The government is making it easier to test new Alzheimer's drugs, hoping to speed progress toward new treatments for the mind-robbing disease.
One of every eight people 65 or older has Alzheimer's, the most common form of dementia. Current drugs only ease symptoms temporarily and don't slow its advance.
Many drugs have flopped in late-stage testing in recent years, including some that seemed to clear harmful plaque from addled brains.
Last year, the Food and Drug Administration put restrictions on who could be in experiments targeting this plaque. They agency said participants had to drop out if they developed signs of bleeding in the brain.
A panel of industry, nonprofit and academic researchers thought that would choke off promising research. They gathered evidence that such bleeding and other abnormalities seen on brain scans were fairly common and might even be a sign that a drug is working as intended.
That would mean it doesn't necessarily doom a treatment, said Dr. Reisa Sperling, director of the Center for Alzheimer Research and Treatment at Brigham and Women's and Massachusetts General Hospitals. "It's not clear yet whether these are a sign of damage, but they may not be as concerning as we initially thought."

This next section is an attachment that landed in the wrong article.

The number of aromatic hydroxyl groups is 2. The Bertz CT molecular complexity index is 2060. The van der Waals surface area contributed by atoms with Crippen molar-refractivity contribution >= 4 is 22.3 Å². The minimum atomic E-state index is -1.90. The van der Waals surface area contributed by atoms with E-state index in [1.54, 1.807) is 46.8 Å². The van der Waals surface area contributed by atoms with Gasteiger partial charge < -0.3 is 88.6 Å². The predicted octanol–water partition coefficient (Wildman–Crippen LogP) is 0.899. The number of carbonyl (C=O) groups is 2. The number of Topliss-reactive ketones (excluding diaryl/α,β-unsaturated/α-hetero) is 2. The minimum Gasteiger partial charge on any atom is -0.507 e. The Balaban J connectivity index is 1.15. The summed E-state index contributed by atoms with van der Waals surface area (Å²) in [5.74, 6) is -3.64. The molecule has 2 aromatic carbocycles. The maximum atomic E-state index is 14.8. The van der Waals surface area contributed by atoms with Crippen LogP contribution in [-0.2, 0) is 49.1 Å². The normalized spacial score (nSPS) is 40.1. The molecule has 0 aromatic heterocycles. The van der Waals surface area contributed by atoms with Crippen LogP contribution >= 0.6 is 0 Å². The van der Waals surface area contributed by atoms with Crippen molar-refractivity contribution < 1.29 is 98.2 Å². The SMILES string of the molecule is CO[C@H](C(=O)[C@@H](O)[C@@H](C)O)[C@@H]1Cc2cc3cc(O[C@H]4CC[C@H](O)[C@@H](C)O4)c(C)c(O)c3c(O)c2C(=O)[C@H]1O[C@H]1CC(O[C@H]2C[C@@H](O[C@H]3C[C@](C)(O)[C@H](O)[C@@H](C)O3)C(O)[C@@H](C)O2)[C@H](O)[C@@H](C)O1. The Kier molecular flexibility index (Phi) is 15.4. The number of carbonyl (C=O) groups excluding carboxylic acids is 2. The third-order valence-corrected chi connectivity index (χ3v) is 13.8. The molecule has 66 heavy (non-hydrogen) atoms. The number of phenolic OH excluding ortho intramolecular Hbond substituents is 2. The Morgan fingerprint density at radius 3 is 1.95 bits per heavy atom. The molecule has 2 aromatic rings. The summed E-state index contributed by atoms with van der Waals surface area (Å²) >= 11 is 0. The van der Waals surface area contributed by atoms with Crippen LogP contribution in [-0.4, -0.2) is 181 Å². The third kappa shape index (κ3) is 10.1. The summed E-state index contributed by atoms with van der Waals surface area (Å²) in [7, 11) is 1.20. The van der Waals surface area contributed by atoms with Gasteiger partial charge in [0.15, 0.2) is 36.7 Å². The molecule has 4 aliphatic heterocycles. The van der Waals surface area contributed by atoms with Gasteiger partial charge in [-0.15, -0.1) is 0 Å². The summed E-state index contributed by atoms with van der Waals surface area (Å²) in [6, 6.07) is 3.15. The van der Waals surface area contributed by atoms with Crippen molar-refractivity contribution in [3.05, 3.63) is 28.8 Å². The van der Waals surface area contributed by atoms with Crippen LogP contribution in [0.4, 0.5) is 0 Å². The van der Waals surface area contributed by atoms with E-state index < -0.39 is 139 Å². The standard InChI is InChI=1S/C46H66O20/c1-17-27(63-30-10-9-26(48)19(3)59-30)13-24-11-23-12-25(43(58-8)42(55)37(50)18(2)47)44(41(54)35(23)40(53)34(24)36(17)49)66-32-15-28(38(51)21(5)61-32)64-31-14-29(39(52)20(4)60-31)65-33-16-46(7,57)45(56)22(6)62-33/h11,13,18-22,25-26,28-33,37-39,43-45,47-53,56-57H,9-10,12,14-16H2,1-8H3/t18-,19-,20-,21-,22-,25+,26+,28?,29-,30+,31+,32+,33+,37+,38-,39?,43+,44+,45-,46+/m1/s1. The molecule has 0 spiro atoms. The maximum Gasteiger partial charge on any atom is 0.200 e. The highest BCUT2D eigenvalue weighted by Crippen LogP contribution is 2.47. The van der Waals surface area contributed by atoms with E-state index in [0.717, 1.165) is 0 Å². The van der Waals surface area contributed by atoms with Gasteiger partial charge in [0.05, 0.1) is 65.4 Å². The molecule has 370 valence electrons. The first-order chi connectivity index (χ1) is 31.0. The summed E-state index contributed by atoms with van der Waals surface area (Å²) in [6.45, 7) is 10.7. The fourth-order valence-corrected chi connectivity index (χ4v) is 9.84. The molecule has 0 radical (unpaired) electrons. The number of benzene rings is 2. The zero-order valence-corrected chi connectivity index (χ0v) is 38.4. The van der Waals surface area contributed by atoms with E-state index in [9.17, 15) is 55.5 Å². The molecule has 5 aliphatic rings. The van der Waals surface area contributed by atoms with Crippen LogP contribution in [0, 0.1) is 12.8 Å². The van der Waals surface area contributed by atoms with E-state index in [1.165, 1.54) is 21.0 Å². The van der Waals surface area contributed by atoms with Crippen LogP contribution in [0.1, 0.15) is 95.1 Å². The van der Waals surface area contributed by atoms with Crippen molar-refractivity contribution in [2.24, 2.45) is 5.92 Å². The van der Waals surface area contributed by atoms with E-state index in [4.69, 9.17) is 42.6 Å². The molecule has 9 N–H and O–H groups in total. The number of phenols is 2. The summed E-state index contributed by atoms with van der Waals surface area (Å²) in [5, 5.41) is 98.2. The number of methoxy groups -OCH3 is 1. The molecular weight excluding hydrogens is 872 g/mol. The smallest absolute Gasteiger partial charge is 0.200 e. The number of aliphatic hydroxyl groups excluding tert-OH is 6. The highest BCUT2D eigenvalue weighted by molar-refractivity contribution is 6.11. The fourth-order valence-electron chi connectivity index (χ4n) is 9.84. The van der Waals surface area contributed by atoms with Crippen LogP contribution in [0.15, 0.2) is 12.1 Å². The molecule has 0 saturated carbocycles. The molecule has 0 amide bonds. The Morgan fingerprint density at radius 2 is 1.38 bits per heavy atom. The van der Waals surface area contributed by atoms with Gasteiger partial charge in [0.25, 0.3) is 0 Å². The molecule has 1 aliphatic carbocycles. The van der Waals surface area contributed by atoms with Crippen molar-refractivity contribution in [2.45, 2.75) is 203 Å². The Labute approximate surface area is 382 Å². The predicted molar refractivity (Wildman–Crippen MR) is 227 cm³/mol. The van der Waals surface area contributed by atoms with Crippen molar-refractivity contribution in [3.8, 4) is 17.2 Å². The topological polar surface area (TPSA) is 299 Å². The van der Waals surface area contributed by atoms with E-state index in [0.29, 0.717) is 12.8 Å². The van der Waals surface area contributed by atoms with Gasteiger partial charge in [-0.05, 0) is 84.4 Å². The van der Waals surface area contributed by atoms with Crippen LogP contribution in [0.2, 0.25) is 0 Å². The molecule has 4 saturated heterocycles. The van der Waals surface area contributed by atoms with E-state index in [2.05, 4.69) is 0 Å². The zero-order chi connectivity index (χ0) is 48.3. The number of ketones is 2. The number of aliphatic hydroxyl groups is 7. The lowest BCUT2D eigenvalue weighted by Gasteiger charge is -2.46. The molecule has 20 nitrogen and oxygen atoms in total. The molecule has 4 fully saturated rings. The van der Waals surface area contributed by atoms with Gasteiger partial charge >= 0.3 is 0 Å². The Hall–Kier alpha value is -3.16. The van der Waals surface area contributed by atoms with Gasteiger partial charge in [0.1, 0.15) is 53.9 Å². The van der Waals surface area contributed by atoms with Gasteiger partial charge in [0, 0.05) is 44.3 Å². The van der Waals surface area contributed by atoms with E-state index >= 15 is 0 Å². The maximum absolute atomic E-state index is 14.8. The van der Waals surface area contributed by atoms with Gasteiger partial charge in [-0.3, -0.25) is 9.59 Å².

The FDA was persuaded, and adopted the panel's findings, which are being published online Tuesday in the journal Alzheimer's & Dementia.
The relaxed rules are a boon for companies like Pfizer Inc. and Johnson & Johnson subsidiary Janssen Alzheimer Immunotherapy, which are testing an experimental drug called bapineuzumab (bap-ih-NUZE-uh-mab) in thousands of patients now. Eli Lilly & Co. also has an Alzheimer's drug in late-stage tests. Those companies took part in the panel that came up with the new rules.
They will be discussed next week at an international Alzheimer's Association conference in Paris.
National Institute on Aging: http://www.nia.nih.gov/Alzheimers
Alzheimer's Association: http://www.alz.org